The Glassmaker’s Children

The Glassmaker's Children by [Jan Stone]Yes – apologies.  This blog has been very quiet in the past few months.  There’s a reason for that, which I’m about to share with you.

Life during lockdown was very different, obviously.  One of the most positive and welcome changes during that time was the opportunity to chat via video link with my grandchildren every day.  Their mother works from home, so I agreed to do some home learning with them each weekday morning, to give her some time to herself.

Every ‘lesson’ ended with a story session and we got through a fair few books during that time – Tales of Mystery and Imagination (my favourite picture book ever), The Arabian Nights, The Firework Maker’s Daughter, Stig of the Dump and much more.  The five year old – quite understandably – drifted away unless there were plenty of pictures, but the eight year old sat and soaked in every word, day after day.

When the summer holidays started, lockdown eased and the lessons ceased, I found that my love of children’s literature had been rekindled (unintentional pun there!)

As a parent, teacher and mentor, I’d often been able to find the perfect book to help a child dealing with family or personal issues – low self-esteem, bullying, family splits and so forth.  The book I’d never been able to find was one that explained – in a child-friendly storybook format – why, if we do indeed at some level choose the family we are born into, this child chose the parents or siblings they did.

That’s why I decided to write it.

I hadn’t been prepared for how much it would consume my life – waking and dreaming.  Stellan and Ruby Rose, my main characters, became utterly real to me.  Perhaps, since they’ve now been created, they really live in some other reality.  I’d like to think so.  At any rate, one night, during a particularly vivid dream, Ruby and I headed off on an adventure quite unrelated to the story I was writing.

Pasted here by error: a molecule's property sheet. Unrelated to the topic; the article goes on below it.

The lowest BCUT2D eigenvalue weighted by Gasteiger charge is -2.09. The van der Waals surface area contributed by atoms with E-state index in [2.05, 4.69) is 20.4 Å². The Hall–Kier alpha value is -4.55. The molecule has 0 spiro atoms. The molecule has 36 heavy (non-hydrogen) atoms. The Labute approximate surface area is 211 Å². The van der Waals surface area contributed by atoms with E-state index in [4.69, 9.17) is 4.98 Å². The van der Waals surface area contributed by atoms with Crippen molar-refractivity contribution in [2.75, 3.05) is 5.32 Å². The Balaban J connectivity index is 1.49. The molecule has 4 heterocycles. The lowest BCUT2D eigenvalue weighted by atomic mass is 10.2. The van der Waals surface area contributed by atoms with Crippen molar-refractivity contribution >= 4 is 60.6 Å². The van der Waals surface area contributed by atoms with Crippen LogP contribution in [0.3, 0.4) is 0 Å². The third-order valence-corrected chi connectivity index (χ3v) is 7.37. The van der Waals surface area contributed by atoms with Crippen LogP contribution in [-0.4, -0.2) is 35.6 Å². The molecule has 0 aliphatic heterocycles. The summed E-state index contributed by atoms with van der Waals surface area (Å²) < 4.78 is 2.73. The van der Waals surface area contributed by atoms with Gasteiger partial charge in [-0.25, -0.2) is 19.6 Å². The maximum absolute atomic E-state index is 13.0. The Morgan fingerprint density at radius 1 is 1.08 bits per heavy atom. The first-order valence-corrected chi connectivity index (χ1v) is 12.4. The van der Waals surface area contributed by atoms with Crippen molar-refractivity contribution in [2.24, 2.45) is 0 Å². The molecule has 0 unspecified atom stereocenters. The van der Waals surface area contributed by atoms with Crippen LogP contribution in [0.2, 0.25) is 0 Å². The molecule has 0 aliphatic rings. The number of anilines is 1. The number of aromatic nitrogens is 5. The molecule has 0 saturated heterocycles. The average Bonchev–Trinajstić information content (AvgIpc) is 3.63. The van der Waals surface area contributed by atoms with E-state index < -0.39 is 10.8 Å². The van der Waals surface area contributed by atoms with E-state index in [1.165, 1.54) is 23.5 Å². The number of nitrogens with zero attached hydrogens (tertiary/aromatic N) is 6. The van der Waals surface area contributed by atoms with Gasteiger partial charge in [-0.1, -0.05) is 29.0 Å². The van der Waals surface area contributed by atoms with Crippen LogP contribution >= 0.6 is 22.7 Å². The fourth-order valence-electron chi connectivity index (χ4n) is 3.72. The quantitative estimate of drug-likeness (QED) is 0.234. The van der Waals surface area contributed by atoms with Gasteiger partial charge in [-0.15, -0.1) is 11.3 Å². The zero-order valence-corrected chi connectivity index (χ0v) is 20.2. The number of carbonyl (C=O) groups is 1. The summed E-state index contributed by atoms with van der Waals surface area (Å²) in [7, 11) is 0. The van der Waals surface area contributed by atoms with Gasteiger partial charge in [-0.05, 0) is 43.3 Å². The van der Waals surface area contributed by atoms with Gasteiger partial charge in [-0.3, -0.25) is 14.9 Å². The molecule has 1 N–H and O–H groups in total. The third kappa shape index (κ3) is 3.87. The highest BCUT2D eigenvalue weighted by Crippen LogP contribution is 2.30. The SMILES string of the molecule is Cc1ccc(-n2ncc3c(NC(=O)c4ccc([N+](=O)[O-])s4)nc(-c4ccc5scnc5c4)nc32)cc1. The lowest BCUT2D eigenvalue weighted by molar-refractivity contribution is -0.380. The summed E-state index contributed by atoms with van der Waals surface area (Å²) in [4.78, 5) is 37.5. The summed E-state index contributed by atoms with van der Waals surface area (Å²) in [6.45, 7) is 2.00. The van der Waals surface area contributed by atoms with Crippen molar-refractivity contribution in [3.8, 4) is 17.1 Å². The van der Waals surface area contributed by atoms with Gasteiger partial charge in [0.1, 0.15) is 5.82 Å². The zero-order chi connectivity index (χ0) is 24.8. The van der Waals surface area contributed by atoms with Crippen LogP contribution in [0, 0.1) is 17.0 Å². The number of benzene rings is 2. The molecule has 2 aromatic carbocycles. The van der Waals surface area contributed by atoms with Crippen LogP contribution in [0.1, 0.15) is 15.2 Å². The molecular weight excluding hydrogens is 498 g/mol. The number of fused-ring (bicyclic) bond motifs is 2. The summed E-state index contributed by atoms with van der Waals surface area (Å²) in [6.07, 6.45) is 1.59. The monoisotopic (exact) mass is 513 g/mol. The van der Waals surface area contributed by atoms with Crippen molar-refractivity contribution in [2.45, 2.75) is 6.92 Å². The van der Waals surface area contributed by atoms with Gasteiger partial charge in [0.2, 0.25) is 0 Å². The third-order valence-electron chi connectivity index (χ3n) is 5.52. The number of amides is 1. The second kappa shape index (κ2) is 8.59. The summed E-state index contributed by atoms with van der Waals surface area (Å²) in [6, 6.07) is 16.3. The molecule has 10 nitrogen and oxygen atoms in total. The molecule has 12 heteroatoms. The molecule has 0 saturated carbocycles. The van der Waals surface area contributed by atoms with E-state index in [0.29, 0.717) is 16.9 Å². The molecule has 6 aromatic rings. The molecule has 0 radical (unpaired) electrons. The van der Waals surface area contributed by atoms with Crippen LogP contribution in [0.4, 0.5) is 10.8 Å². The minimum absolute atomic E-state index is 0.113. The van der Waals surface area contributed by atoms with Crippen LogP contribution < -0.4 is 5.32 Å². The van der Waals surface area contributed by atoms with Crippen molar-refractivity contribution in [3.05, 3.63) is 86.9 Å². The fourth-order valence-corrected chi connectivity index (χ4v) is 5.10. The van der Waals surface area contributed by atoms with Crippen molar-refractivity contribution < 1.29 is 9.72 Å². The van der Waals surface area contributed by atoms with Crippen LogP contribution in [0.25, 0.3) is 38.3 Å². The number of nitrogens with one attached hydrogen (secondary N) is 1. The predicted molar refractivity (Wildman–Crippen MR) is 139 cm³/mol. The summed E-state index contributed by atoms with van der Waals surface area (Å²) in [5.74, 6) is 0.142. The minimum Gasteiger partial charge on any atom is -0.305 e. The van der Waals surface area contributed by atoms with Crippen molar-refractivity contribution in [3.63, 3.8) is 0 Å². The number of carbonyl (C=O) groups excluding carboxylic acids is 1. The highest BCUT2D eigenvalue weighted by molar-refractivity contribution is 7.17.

Often I suddenly ‘knew’ what would happen to them next, without consciously planning it.  I caught myself thinking, “Oh, yes, clever!  That links well to chapter 14,” although the new idea had suddenly appeared unbidden in my mind.  Maybe I was being helped…

I did become rather obsessed.  There was the day the doorbell rang when I was in full creative flow and I found myself answering the door to the courier there in a Welsh accent, since I’d been writing dialogue between characters in a Welsh village at the time!

 

It’s only available on Kindle so far, but I’m hoping to get it into paperback within the next few weeks.

Meanwhile, if you know any 8-12 year olds who might enjoy a story about sorcery, self-discovery, adventure and the magical chemistry that permeates all of our lives, do send them to hunt it out on Amazon Kindle, where the first few chapters are free to read.

 

 

8 comments on “The Glassmaker’s Children

Leave a Reply

Fill in your details below or click an icon to log in:

WordPress.com Logo

You are commenting using your WordPress.com account. Log Out /  Change )

Google photo

You are commenting using your Google account. Log Out /  Change )

Twitter picture

You are commenting using your Twitter account. Log Out /  Change )

Facebook photo

You are commenting using your Facebook account. Log Out /  Change )

Connecting to %s

This site uses Akismet to reduce spam. Learn how your comment data is processed.